Monday, February 10, 2020

Hot Dogs and Handguns

Hot Dogs are sold in packs of six, and buns in packs of eight. I’m neither a hot dog nor a gun enthusiast, but I know the math doesn’t add up on a proposed 12-round limit for firearm magazines in Virginia. 12 rounds is an important number in a military-heavy jurisdiction, as it is the number of bullets needed to complete the Navy Pistol Marksmanship Test. Some legislator had their heart in the right place, but failed to ask an expert: the military’s preferred handguns use a magazine of 15 rounds, which would become illegal under proposed laws. This is the default magazine of Beretta’s M9, and the smallest NATO stock number, off-the-shelf magazine to complete the Marksmanship Test.  

The average sailor, who carries a firearm on duty, qualifies with live ammunition once per year on the Navy’s budget. Firearm instructors, however, recommend monthly practice to maintain marksmanship skills. Sailors fill this gap by going to the range after-hours with their personal handgun; this is an ingrained part of Virginia culture.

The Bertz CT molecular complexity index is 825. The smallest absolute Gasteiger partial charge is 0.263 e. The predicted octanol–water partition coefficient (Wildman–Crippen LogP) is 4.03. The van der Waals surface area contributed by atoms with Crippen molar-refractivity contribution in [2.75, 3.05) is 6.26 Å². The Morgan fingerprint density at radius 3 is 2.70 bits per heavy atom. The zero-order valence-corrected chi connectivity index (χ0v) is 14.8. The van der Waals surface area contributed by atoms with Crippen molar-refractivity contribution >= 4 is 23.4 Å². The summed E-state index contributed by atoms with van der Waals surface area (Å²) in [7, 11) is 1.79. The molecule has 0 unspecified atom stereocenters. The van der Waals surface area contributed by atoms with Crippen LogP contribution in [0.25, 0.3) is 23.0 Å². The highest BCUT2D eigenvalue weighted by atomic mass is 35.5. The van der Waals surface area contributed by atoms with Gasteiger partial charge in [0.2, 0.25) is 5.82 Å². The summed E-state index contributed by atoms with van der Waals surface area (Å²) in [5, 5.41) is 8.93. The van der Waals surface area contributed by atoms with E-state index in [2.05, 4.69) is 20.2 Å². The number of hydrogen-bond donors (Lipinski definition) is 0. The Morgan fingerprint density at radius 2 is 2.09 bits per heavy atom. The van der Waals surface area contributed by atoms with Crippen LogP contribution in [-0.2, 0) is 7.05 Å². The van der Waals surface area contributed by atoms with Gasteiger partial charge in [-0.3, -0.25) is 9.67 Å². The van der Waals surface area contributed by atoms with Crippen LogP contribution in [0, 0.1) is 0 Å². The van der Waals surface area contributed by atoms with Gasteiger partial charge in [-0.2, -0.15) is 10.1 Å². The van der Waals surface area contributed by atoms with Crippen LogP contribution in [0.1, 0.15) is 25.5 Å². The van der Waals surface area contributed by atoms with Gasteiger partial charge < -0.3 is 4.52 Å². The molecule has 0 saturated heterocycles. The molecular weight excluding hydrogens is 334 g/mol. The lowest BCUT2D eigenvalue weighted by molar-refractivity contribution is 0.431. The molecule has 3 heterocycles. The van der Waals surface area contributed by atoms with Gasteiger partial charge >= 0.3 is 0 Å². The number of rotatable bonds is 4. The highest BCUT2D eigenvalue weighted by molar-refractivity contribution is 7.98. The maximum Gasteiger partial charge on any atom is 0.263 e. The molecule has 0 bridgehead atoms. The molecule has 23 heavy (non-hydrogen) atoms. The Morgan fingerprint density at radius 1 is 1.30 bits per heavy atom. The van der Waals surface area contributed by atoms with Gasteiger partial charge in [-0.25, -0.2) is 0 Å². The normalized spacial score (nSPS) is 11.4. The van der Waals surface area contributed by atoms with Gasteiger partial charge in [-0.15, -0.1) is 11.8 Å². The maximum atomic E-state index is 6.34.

Then what about true high-capacity magazines? That question is answered. Virginia has long banned firearm magazines over 20 rounds: It applies in Virginia’s major cities and populous suburbs, when in public; and has been law since 1991*. This law is not worded in heavy-handed language used in the Northeastern states, but it nevertheless gives law enforcement the authority to stop a violent crime before it happens. If this ill-advised 12-round limit becomes law, lawful gun owners would be required to purchase slightly smaller magazines that won’t suit a legitimate and government-sanctioned sporting purpose. We will know that the legislature has placed virtue signaling over practicality and military readiness. 

* See: § 18.2-287.4. Carrying loaded firearms in public areas prohibited; penalty.

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